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FC Dallas opens 2019 training camp with new philosophies on and off pitch

FC Dallas kicked off 2019 preseason training this week. (Andrew Dieb-USA TODAY Sports)

FRISCO, Texas — As FC Dallas opened its 2019 training camp at Toyota Soccer Center, a new energy filled the air.

The Gonzalez era had begun.

New coach Luchi Gonzalez — hired in December after Oscar Pareja departed for Club Tijuana in Mexico — and his assistants, Peter Luccin and Mikey Varas, kicked off their first training session with some passing and movement drills.

Even though the team was missing some players, such as Reggie Cannon, who is with the United States men’s national team, and new designated player Bryan Acosta, who has not yet arrived, it was largely a full session. Paxton Pomykal and Brandon Servania were back after a long hiatus with the U.S. under-20 national team.

“It’s good,” Pomykal said when asked how it felt to be back with the club.  “I missed the whole last month, basically, of club because I was at the U-20 qualifiers, so I haven’t seen these guys since before thanksgiving. It’s good to be back on Field One, training where we always train, and getting back to the swing of things.”

For others, such as midfielder Jacori Hayes, it was about getting back into the competitive nature of training. Hayes trained with Cannon and Colorado Rapids midfielder Kellyn Acosta during the offseason to get himself in shape for his third MLS season.

“It was kind of a repeat of last year,” Hayes said. “We were lifting together and training and doing soccer drills together so we were doing two-a-days for a couple of days during the week. You surround yourself with players like that and hopefully, you get better. Hopefully, some of Reggie and Kellyn’s success rubs off on me.”

The staff used many rondos during the first training session, something Pomykal and Hayes emphasized after practice. Rondos are training drills used across the world that pits two groups of players against each other, with one group having a player advantage (5v2, 3v1, 4v2, etc.). The group with the advantage tries to keep possession, and there is usually a touch and space restriction.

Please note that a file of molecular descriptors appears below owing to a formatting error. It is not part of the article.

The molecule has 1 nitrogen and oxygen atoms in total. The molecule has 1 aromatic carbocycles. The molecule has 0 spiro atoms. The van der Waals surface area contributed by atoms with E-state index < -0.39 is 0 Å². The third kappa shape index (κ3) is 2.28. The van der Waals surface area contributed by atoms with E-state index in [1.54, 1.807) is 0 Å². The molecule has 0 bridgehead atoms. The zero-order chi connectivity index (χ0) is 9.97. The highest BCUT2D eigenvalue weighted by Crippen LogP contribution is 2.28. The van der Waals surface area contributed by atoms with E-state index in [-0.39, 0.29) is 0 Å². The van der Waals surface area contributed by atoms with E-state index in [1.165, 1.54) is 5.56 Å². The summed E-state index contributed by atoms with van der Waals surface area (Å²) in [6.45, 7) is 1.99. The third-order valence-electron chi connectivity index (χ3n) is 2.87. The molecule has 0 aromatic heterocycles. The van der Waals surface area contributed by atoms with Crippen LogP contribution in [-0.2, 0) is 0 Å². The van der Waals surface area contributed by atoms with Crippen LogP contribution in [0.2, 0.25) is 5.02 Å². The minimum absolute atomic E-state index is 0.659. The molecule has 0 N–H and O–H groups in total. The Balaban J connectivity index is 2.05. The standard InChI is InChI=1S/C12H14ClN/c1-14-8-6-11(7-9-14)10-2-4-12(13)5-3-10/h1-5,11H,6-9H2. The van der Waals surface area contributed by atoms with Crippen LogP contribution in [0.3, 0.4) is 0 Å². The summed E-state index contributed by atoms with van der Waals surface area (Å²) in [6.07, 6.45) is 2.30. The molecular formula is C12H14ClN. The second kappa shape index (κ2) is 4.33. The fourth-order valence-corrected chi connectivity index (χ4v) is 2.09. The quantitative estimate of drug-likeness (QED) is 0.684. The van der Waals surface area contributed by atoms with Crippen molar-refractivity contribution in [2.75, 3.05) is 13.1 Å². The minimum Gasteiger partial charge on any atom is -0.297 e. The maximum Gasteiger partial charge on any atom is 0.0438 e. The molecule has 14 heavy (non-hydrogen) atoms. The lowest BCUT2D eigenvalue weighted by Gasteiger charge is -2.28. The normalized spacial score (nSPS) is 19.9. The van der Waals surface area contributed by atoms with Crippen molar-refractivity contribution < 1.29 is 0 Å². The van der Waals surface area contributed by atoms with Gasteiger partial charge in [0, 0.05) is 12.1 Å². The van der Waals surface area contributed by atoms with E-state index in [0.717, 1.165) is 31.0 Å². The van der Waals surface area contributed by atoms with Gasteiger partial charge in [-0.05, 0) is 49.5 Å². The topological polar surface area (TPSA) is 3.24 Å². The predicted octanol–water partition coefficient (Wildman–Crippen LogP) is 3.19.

“I think rondos are something that Luchi takes dear to his heart and that is something that is really in his philosophy,” Pomykal said. “Getting around the ball and combining and everyone wanting to get there and play together. I think even in the first training session you can already see that that’s something that he really likes to do.”

Gonzalez believes the rondo has a very important purpose in his training and is one of the basic philosophies that he wants the squad to grasp.

“They’re fun,” Gonzalez said. “We feel the real game has a lot of those situations. We feel that rondo is an extension of the real game with smaller numbers. Rondos can be positional, you can play with spaces and numbers and touches. You can play with the objectives of it. We feel it’s a big reflection of the real game. 11 versus 11 is also a rondo in our eyes, just different constraints, different challenges, different spaces.

“A lot of our foundation is going to be built in that way, so players have their head up and their confident and they’re decisive even though they will make mistakes. Over time, they will build confidence in tight, fast pressure situations so it’s one of our fundamentals.”

An important element Gonzalez wants to bring to FC Dallas is an off-the-field culture as well. During the offseason, he spoke about the importance of having players fit the club’s values off the pitch and on. 

The team had a meeting before its first practice of training camp to discuss those principles.

“What I got from Luchi is that he is a big family guy,” Hayes said. “Everyone that wears the badge, from front office, teammates and staff, are all a big family fighting for the crest. I like everything that he said in the meeting and, hopefully, we can carry it out as a team.”

Pomykal believes the team has that culture instilled already. Pomykal has been with FC Dallas for years, dating to his academy days before he was signed as a homegrown.

“A good example is our academy,” Pomykal said. “We have that culture and even with Oscar, we had that culture. He doesn’t want to instill it, I think he just wants to maintain and enhance it. I think we already have it and we just grow as a team and as a unit and keep the culture the same.”

Gonzalez almost echoed that statements, talking about evolving the culture instead of wanting to cultivate a brand new ideology.

“We want to set the example as staff, as a club, what we feel is the right culture,” Gonzalez said.  “We have a strong culture that’s been here and modeled by Oscar and his staff but we just want to evolve the culture. A culture of optimism, warrior mentality, not being victims, moving forward, finding solutions. A culture of creativity and development, communication. A lot of things that we can talk about, but we want to act.”

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